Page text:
Customer Support

Minnesota 2020 Electric Rate Review

Dec. 2019 update – On Dec. 12, 2019, the Minnesota Public Utilities Commission approved Xcel Energy’s proposal to extend several components of our current rate plan through 2020. The approval of this alternative approach means the company will withdraw its 2020 rate proposal, and electric rates in Minnesota will remain unchanged in 2020. This decision gives Xcel Energy, along with regulators, stakeholders, customers and communities, the opportunity to focus on other key issues in the coming year that will help us continue to lead the clean energy transition and build on our plans to reduce carbon emissions, all while keeping bills low.

On Nov. 1, 2019, we filed an application with the Minnesota Public Utilities Commission that includes investments to deliver a better product for our customers, giving them more of what they expect from us. That means we’re investing in maintaining and improving the infrastructure we use to generate and deliver electricity, enhancing the reliability of the service our customers count on, while keeping bills low in the years ahead.

Under the proposal, residential customers would see electric bills increase in 2020 by an average of about $4.80, keeping bills below the national average.

Learn more about the rate proposal.

Filing Documents

Volume 2

Volume 2A – 1 of 8 – Policy and Multi-Year Rate Plan – Chamberlain Testimony
Volume 2A – 2 of 8 – Multi-Year Rate Plan – Liberkowski Testimony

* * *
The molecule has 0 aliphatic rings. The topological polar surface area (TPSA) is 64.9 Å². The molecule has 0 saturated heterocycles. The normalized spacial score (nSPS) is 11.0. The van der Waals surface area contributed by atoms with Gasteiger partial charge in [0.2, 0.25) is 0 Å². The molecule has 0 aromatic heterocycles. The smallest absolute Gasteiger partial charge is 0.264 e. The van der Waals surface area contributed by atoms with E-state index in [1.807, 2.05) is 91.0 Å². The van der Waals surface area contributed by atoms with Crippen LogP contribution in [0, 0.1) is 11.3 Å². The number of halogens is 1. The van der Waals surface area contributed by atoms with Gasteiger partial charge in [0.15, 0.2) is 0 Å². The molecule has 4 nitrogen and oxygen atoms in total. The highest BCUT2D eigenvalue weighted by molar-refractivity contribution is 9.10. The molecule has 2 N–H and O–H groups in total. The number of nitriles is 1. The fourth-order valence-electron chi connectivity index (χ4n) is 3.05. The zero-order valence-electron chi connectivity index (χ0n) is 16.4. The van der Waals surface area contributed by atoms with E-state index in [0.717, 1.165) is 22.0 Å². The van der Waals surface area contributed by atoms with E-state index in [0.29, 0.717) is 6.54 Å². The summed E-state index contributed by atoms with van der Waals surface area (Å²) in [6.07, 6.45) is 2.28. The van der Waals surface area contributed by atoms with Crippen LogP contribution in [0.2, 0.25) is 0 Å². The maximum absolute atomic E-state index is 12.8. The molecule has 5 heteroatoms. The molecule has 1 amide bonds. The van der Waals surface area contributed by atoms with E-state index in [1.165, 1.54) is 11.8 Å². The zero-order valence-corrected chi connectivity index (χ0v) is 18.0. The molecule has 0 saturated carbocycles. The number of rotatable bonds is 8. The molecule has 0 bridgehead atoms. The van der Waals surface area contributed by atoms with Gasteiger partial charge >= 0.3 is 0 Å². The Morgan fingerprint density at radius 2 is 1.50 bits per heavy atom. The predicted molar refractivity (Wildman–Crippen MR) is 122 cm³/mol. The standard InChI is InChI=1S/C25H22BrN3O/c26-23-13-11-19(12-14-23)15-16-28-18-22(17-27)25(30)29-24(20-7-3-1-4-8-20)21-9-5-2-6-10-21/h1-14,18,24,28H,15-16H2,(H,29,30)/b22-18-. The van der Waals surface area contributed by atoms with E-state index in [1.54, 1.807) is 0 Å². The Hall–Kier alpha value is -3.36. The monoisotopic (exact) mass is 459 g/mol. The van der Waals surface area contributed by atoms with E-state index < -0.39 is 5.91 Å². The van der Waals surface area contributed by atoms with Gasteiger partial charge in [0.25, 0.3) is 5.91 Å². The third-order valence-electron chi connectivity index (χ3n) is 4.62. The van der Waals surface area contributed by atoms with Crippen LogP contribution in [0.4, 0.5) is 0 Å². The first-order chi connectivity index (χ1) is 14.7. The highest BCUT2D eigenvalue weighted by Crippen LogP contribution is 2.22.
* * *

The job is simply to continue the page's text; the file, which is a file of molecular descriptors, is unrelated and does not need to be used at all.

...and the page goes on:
Volume 2A – 3 of 8 – Performance Based Ratemaking – Ryan Testimony
Volume 2A – 4 of 8 – Revenue Requirements – Halama Testimony
Volume 2A – 5 of 8 – Capital Structure – Soong Testimony Part 1
Volume 2A – 5 of 8 – Capital Structure – Soong Testimony Part 2
Volume 2A – 6 of 8 – Return on Equity – Reed Testimony
Volume 2A – 7 of 8 – Budgeting – Robinson Testimony
Volume 2A – 8 of 8 – Sales Forecast – Marks Testimony
Volume 2B – 1 of 5 – AGIS Customer Experience and Policy – Gersack Testimony
Volume 2B – 2 of 5 – Business Systems – Harkness Testimony
Volume 2B – 3 of 5 – Distribution – Bloch Testimony
Volume 2B – 4 of 5 – Advanced Grid Cost Benefit Analysis – Duggirala Testimony
Volume 2B – 5 of 5 – Customer Care / Bad Debt – Cardenas Testimony
Volume 2C – 1 of 3 – Nuclear Operations – O’Connor Testimony
Volume 2C – 2 of 3 – Transmission – Benson Testimony
Volume 2C – 3 of 3 – Energy Supply – Capra Testimony
Volume 2D – 1 of 7 – Cost Allocations – Schmidt Testimony
Volume 2D – 2 of 7 – Property Tax – Arend Testimony
Volume 2D – 3 of 7 – Insurance – Miller Testimony
Volume 2D – 4 of 7 – Pension – Schrubbe Testimony
Volume 2D – 5 of 7 – Pension Investments – Inglis Testimony
Volume 2D – 6 of 7 – Employee Compensation and Benefits – Lowenthal Testimony
Volume 2D – 7 of 7 – Employee Expenses – O’Hara Testimony
Volume 2E – 1 of 4 – Depreciation – Wold Testimony
Volume 2E – 2 of 4 – Class Cost of Service Study – Peppin Testimony
Volume 2E – 3 of 4 – TOU Rate Design/Decoupling – Huber Testimony
Volume 2E – 4 of 4 – Rate Design – Huso Testimony
Volume 2F - 1 of 1 - Proposed Tariffs

 

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